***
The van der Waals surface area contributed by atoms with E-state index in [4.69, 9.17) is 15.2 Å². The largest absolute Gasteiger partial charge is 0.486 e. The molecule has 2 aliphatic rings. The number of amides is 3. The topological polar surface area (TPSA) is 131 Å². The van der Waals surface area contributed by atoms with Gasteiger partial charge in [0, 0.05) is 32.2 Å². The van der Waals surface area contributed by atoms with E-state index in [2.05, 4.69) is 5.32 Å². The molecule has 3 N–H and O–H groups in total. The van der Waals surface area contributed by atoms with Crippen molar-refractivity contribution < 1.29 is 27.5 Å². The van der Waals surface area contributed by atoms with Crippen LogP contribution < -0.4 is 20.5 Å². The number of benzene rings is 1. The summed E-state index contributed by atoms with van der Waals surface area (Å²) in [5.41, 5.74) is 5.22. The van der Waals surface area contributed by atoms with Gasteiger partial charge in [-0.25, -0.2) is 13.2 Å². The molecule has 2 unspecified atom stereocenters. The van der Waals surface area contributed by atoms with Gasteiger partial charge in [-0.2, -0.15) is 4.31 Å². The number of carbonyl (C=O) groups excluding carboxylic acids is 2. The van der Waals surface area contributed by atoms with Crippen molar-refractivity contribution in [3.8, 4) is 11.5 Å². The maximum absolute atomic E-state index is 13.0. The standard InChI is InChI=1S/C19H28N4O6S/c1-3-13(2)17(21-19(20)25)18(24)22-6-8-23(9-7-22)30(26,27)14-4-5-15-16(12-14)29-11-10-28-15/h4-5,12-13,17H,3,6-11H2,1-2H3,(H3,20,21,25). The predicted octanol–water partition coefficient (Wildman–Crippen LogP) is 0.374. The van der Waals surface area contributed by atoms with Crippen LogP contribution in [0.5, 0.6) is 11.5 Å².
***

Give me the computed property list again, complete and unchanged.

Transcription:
The van der Waals surface area contributed by atoms with E-state index in [4.69, 9.17) is 15.2 Å². The largest absolute Gasteiger partial charge is 0.486 e. The molecule has 2 aliphatic rings. The number of amides is 3. The topological polar surface area (TPSA) is 131 Å². The van der Waals surface area contributed by atoms with Gasteiger partial charge in [0, 0.05) is 32.2 Å². The van der Waals surface area contributed by atoms with E-state index in [2.05, 4.69) is 5.32 Å². The molecule has 3 N–H and O–H groups in total. The van der Waals surface area contributed by atoms with Crippen molar-refractivity contribution < 1.29 is 27.5 Å². The van der Waals surface area contributed by atoms with Crippen LogP contribution < -0.4 is 20.5 Å². The number of benzene rings is 1. The summed E-state index contributed by atoms with van der Waals surface area (Å²) in [5.41, 5.74) is 5.22. The van der Waals surface area contributed by atoms with Gasteiger partial charge in [-0.25, -0.2) is 13.2 Å². The molecule has 2 unspecified atom stereocenters. The van der Waals surface area contributed by atoms with Gasteiger partial charge in [-0.2, -0.15) is 4.31 Å². The number of carbonyl (C=O) groups excluding carboxylic acids is 2. The van der Waals surface area contributed by atoms with Crippen molar-refractivity contribution in [3.8, 4) is 11.5 Å². The maximum absolute atomic E-state index is 13.0. The standard InChI is InChI=1S/C19H28N4O6S/c1-3-13(2)17(21-19(20)25)18(24)22-6-8-23(9-7-22)30(26,27)14-4-5-15-16(12-14)29-11-10-28-15/h4-5,12-13,17H,3,6-11H2,1-2H3,(H3,20,21,25). The predicted octanol–water partition coefficient (Wildman–Crippen LogP) is 0.374. The van der Waals surface area contributed by atoms with Crippen LogP contribution in [0.5, 0.6) is 11.5 Å².